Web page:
Letting Go of Your Baby

We had finally started growing our team. Increasingly, new ideas and initiatives were happening around me so quickly that I didn’t even know about them anymore! At first it was a great feeling. It felt like we were a super team! But admittedly, there were times when I couldn’t help thinking, “Man if only I were the one working on that…”

One of the hardest things to do as your team grows is to let go of some things. And it’s not an irrational thought. You worked on this project from day 1. You have intricate knowledge around why each and every decision you made occurred. For example, in our company, we use Google Drive as our file system. No one on our team other than the co-founders probably knows that we used to use Dropbox, and made a conscious decision to switch after realizing we wanted more control over folder access.

But it wasn’t just our file system. Everything from our server services to how we compensate our coaches were decisions I was there for and contributed in. What comes with this is an assumption that you know so much that you’re the best person to rule on decisions.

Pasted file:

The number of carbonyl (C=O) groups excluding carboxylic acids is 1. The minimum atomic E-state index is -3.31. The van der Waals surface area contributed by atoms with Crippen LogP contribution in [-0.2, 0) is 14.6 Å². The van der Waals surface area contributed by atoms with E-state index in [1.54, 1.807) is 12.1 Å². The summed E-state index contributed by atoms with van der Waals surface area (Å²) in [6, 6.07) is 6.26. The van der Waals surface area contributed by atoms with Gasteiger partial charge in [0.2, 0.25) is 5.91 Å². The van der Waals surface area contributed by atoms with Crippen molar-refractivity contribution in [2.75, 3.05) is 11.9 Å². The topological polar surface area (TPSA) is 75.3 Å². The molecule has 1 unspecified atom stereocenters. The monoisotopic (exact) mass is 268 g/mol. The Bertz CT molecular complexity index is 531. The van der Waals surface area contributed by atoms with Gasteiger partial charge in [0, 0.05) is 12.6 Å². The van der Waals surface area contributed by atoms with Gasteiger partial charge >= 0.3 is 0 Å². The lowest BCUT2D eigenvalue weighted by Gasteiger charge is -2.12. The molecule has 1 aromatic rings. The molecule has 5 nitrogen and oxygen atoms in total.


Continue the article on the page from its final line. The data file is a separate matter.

However, while this may be more accurate in the very near term, it is not a scalable answer. If your company can only grow as quickly as you can grow in learning these things, it will always be constricted. You have to give your team the autonomy to make decisions (and yes, that also means mistakes) and let go. While it is important for you to provide insights from what you’ve learned, what you really want is to develop a team of self-starters. People who are confident in coming up with an idea, testing the idea, learning it’s not a terrible approach, iterating on it, and finally crafting a great solution for your company.

It is this type of environment that 1) gives you the best chance of scaling your company quickly, and 2) gives your team members the freedom they desire in a work environment (thus ensuring they stay with your longer!)

And plus, when you let others take the reigns, you will find out that you don’t really know as much as you thought you did!

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